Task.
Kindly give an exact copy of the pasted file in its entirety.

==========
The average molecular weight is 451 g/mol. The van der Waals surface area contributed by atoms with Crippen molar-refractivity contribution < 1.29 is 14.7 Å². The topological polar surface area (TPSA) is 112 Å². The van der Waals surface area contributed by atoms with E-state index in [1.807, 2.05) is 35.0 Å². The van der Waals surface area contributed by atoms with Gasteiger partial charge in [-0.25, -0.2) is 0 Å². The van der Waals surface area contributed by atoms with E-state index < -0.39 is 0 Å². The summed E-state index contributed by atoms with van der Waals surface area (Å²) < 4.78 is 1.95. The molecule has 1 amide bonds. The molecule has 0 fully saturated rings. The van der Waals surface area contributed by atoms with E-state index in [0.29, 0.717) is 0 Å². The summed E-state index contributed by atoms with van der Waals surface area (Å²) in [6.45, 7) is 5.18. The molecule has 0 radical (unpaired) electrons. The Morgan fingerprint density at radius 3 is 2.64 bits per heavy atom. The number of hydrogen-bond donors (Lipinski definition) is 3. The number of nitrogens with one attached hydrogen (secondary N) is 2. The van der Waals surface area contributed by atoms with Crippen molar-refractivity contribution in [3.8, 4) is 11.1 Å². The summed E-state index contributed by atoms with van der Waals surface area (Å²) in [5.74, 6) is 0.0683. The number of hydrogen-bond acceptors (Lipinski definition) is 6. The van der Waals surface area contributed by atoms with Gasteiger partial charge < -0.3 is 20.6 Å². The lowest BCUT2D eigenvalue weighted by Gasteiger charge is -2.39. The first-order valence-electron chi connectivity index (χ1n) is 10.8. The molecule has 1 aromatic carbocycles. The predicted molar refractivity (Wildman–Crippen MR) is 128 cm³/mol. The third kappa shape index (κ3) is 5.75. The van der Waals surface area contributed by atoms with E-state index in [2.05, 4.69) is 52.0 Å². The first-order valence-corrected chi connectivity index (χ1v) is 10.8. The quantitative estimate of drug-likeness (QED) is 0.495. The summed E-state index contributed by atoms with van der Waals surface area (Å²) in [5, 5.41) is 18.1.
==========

The average molecular weight is 451 g/mol. The van der Waals surface area contributed by atoms with Crippen molar-refractivity contribution < 1.29 is 14.7 Å². The topological polar surface area (TPSA) is 112 Å². The van der Waals surface area contributed by atoms with E-state index in [1.807, 2.05) is 35.0 Å². The van der Waals surface area contributed by atoms with Gasteiger partial charge in [-0.25, -0.2) is 0 Å². The van der Waals surface area contributed by atoms with E-state index < -0.39 is 0 Å². The summed E-state index contributed by atoms with van der Waals surface area (Å²) < 4.78 is 1.95. The molecule has 1 amide bonds. The molecule has 0 fully saturated rings. The van der Waals surface area contributed by atoms with E-state index in [0.29, 0.717) is 0 Å². The summed E-state index contributed by atoms with van der Waals surface area (Å²) in [6.45, 7) is 5.18. The molecule has 0 radical (unpaired) electrons. The Morgan fingerprint density at radius 3 is 2.64 bits per heavy atom. The number of hydrogen-bond donors (Lipinski definition) is 3. The number of nitrogens with one attached hydrogen (secondary N) is 2. The van der Waals surface area contributed by atoms with Crippen molar-refractivity contribution in [3.8, 4) is 11.1 Å². The summed E-state index contributed by atoms with van der Waals surface area (Å²) in [5.74, 6) is 0.0683. The number of hydrogen-bond acceptors (Lipinski definition) is 6. The van der Waals surface area contributed by atoms with Gasteiger partial charge < -0.3 is 20.6 Å². The lowest BCUT2D eigenvalue weighted by Gasteiger charge is -2.39. The first-order valence-electron chi connectivity index (χ1n) is 10.8. The molecule has 1 aromatic carbocycles. The predicted molar refractivity (Wildman–Crippen MR) is 128 cm³/mol. The third kappa shape index (κ3) is 5.75. The van der Waals surface area contributed by atoms with E-state index in [2.05, 4.69) is 52.0 Å². The first-order valence-corrected chi connectivity index (χ1v) is 10.8. The quantitative estimate of drug-likeness (QED) is 0.495. The summed E-state index contributed by atoms with van der Waals surface area (Å²) in [5, 5.41) is 18.1.